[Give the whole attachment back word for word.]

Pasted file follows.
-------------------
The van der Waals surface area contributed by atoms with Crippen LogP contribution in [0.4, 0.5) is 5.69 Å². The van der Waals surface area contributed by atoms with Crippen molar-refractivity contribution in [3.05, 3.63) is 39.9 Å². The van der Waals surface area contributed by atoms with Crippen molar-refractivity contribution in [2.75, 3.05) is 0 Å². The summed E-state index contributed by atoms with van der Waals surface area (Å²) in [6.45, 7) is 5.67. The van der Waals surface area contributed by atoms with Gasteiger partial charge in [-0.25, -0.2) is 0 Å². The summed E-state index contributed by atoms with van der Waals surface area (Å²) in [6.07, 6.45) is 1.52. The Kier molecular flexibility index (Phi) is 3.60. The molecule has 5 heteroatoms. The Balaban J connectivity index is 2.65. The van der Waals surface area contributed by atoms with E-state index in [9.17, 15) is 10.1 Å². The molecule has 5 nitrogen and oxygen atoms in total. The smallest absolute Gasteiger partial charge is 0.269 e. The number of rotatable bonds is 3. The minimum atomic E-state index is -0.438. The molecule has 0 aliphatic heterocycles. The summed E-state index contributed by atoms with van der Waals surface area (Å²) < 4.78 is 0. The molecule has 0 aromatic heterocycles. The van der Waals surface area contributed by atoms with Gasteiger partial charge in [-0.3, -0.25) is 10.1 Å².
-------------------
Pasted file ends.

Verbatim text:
The van der Waals surface area contributed by atoms with Crippen LogP contribution in [0.4, 0.5) is 5.69 Å². The van der Waals surface area contributed by atoms with Crippen molar-refractivity contribution in [3.05, 3.63) is 39.9 Å². The van der Waals surface area contributed by atoms with Crippen molar-refractivity contribution in [2.75, 3.05) is 0 Å². The summed E-state index contributed by atoms with van der Waals surface area (Å²) in [6.45, 7) is 5.67. The van der Waals surface area contributed by atoms with Gasteiger partial charge in [-0.25, -0.2) is 0 Å². The summed E-state index contributed by atoms with van der Waals surface area (Å²) in [6.07, 6.45) is 1.52. The Kier molecular flexibility index (Phi) is 3.60. The molecule has 5 heteroatoms. The Balaban J connectivity index is 2.65. The van der Waals surface area contributed by atoms with E-state index in [9.17, 15) is 10.1 Å². The molecule has 5 nitrogen and oxygen atoms in total. The smallest absolute Gasteiger partial charge is 0.269 e. The number of rotatable bonds is 3. The minimum atomic E-state index is -0.438. The molecule has 0 aliphatic heterocycles. The summed E-state index contributed by atoms with van der Waals surface area (Å²) < 4.78 is 0. The molecule has 0 aromatic heterocycles. The van der Waals surface area contributed by atoms with Gasteiger partial charge in [-0.3, -0.25) is 10.1 Å².